Influenza occurs globally with an annual attack rate estimated at 5%–10% in adults and 20%–30% in children. Illnesses can result in hospitalization and death mainly among high-risk groups (the very young, elderly or chronically ill). Worldwide, these annual epidemics are estimated to result in about 3 to 5 million cases of severe illness, and about 250 000 to 500 000 deaths.
In industrialized countries most deaths associated with influenza occur among people age 65 or older. Epidemics can result in high levels of worker/school absenteeism and productivity losses. Clinics and hospitals can be overwhelmed during peak illness periods.
The precise effects of seasonal influenza epidemics in developing countries are not known, but research estimates indicate that a large percent of child deaths associated with influenza occur in developing countries every year.
The most effective way to prevent the disease and/or severe outcomes from the illness is vaccination. Safe and effective vaccines are available and have been used for more than 60 years. Among healthy adults, influenza vaccine can provide reasonable protection. However among the elderly, influenza vaccine may be less effective in preventing illness but may reduce severity of disease and incidence of complications and deaths.
Vaccination is especially important for people at higher risk of serious influenza complications, and for people who live with or care for high risk individuals.
WHO recommends annual vaccination for:
pregnant women at any stage of pregnancy
children aged 6 months to 5 years
elderly individuals (≥65 years of age)
individuals with chronic medical conditions
Influenza vaccination is most effective when circulating viruses are well-matched with vaccine viruses. Influenza viruses are constantly changing, and the WHO Global Influenza Surveillance and Response System (GISRS) – a partnership of National Influenza Centres around the world –monitors the influenza viruses circulating in humans.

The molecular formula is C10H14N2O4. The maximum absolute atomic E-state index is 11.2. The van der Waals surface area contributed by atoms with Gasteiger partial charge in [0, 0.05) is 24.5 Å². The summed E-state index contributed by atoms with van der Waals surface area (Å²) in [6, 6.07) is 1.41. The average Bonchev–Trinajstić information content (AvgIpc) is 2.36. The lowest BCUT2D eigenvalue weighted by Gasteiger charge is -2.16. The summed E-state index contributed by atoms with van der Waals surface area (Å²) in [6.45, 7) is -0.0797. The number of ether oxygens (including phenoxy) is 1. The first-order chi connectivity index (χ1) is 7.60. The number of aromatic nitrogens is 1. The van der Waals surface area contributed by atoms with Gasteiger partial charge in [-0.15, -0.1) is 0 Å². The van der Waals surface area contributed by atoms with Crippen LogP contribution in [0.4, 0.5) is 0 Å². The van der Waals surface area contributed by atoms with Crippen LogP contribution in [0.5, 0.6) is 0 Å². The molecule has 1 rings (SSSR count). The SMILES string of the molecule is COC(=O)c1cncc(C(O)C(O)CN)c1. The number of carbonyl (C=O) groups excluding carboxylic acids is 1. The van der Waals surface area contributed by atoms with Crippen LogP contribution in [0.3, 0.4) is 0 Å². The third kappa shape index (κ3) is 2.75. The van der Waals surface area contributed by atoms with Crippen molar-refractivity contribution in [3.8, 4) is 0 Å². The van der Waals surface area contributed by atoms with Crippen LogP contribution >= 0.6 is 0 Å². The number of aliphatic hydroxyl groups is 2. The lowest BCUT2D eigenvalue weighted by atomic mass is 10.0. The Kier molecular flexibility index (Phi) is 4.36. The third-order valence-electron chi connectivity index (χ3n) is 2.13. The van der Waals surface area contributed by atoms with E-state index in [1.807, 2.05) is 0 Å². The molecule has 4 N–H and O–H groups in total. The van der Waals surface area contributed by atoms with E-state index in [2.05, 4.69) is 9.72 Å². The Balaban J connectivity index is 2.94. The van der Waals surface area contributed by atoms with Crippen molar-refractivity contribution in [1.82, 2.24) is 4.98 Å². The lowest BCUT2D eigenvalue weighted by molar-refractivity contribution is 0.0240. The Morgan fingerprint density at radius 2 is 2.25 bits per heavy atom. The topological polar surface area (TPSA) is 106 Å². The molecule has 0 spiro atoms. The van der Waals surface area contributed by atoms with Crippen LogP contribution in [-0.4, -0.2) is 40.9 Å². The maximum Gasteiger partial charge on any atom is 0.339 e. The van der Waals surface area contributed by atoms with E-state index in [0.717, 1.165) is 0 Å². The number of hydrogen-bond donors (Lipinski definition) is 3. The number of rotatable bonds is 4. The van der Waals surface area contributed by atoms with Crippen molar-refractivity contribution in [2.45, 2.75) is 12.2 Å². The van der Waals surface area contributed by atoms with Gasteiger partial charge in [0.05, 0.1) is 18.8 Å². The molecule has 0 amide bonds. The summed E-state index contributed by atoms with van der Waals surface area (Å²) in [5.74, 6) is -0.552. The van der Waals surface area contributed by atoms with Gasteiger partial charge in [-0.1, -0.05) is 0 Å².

For many years WHO has updated its recommendation on vaccine composition biannually that targets the 3 (trivalent) most representative virus types in circulation (two subtypes of influenza A viruses and one B virus). Starting with the 2013-2014 northern hemisphere influenza season, quadrivalent vaccine composition has been recommended with a second influenza B virus in addition to the viruses in the conventional trivalent vaccines. Quadrivalent influenza vaccines are expected to provide wider protection against influenza B virus infections.
Antiviral drugs for influenza are available in some countries and may reduce severe complications and deaths. Ideally they need to be administered early (within 48 hours of onset of symptoms) in the disease. There are 2 classes of such medicines:
adamantanes1(amantadine and rimantadine); and
inhibitors of influenza neuraminidase (oseltamivir and zanamivir; as well as peramivir and laninamivir licensed in several countries).
Some influenza viruses develop resistance to the antiviral medicines, limiting the effectiveness of treatment. WHO monitors antiviral susceptibility among circulating influenza viruses to provide timely guidance for antiviral use in clinical management and potential chemoprophylaxis.
WHO, with its partners, monitors influenza globally, recommends seasonal influenza vaccine compositions twice a year for the Northern and Southern hemispheres, and supports Member States efforts to develop prevention and control strategies.
WHO works to strengthen national and regional influenza diagnostic capacities including antiviral susceptibility monitoring, disease surveillance, outbreak responses, and increase vaccine coverage among high-risk groups.
1Currently, WHO recommends neuraminidase inhibitors as the first-line treatment for people requiring antiviral therapy, as the currently circulating influenza viruses are resistant to the adamantanes.